The consequence of these APR calculations over a whole year is to make the representative APR for such short terms loans as offered by buffa to be much higher than in reality they ever could be.
With a buffa loan, you of course can never be paying back thousands of pounds in interest, and if you can repay earlier than the initially agreed life of your loan, then you save money on the overall interest charges associated with the loan.
What factors can affect APR?
The different factors that can affect the rate of APR include the loan term, the financial situation of the borrower, and the rates offered by the credit provider.
In the case of a short term loan term, if a loan only lasts for a few weeks or small number of months, as previously described it will still be calculated as though it is open for a year. Since it will be multiplied again and again, it could lead to an APR that runs in the hundreds or thousands of percent.
Whether the loan is secured or not will also affect the rate of APR. The Annual Percentage Rate for mortgages tends to be quite low, at typically less than 5% per year, because the loans are secured on the individual's home or property which can be repossessed by the lender if they cannot meet their repayment requirements.
By contrast, a short term loan is unsecured, and the borrower does not put anything down as collateral or security against the cost of the loan and as such this is reflected in a higher rate of APR for such a loan.
The borrower's financial situation will also have an impact on the rate of APR that they have been given. For applicants with poor or impaired credit history, the provider may need to charge a higher rate of interest to manage the risk of the borrower defaulting against that credit arrangement – this in turn making the APR higher.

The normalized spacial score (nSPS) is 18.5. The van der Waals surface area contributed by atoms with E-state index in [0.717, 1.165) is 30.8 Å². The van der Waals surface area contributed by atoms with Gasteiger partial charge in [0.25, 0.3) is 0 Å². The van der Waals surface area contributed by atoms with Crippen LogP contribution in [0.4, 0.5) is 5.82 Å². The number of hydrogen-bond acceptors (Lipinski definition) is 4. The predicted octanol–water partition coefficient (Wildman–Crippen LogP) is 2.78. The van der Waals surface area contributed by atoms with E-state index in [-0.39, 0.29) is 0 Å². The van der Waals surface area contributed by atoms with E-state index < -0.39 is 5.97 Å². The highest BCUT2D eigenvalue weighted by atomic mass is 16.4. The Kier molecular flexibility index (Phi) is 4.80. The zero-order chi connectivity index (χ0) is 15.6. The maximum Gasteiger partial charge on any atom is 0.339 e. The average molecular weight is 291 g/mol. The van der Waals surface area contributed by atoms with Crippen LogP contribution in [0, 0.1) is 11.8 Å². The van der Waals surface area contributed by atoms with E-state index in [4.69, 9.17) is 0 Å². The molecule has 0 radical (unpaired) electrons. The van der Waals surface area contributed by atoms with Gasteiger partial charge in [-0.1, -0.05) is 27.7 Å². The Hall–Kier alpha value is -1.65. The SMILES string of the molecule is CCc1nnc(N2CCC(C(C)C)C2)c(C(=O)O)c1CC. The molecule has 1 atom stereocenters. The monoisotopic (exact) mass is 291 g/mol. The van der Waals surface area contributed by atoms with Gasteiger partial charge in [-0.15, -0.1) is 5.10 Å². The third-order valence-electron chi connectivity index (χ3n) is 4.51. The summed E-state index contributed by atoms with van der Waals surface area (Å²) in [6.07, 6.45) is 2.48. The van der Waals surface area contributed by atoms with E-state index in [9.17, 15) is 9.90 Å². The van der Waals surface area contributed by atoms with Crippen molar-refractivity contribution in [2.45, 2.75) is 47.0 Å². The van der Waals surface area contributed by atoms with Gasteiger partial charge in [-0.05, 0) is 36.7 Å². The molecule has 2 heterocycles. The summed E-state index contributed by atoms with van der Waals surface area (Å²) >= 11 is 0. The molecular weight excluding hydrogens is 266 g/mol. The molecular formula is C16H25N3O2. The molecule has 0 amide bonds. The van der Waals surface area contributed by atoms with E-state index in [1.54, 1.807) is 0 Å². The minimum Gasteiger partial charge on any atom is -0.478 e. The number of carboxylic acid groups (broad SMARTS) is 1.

Equally, if a customer has a good credit rating, the APR may be lower because they are considered much less of a credit risk to the lender.
At buffa, we can offer loans even if you have a poor credit rating, and we pride ourselves on treating each individual case with the same level of both care and understanding; if we don’t think you are in a strong enough financial situation to take out a loan, we’ll be honest with you and we won’t accept your application.
Loan and credit providers of course ultimately largely have the choice of how much they wish to charge for their products and services. Some sectors such as short term loans have a maximum daily rate of interest (or price cap) associated to their product, but such lenders will still have different rates of daily, monthly and ultimately yearly APR depending upon their competitiveness, risk appetite, and other features associated with their individual products.
Hopefully this article has helped in explaining what an Annual Percentage Rate is, the factors behind the often very misleading numbers, what the different types of APR are and what they mean for you in the context of credit services you may be using now or in the future.
Representative Example: £100 over 3 months at 274% p.a. (fixed), repaying £49.52 per month totalling £148.56. Representative 1087% APR.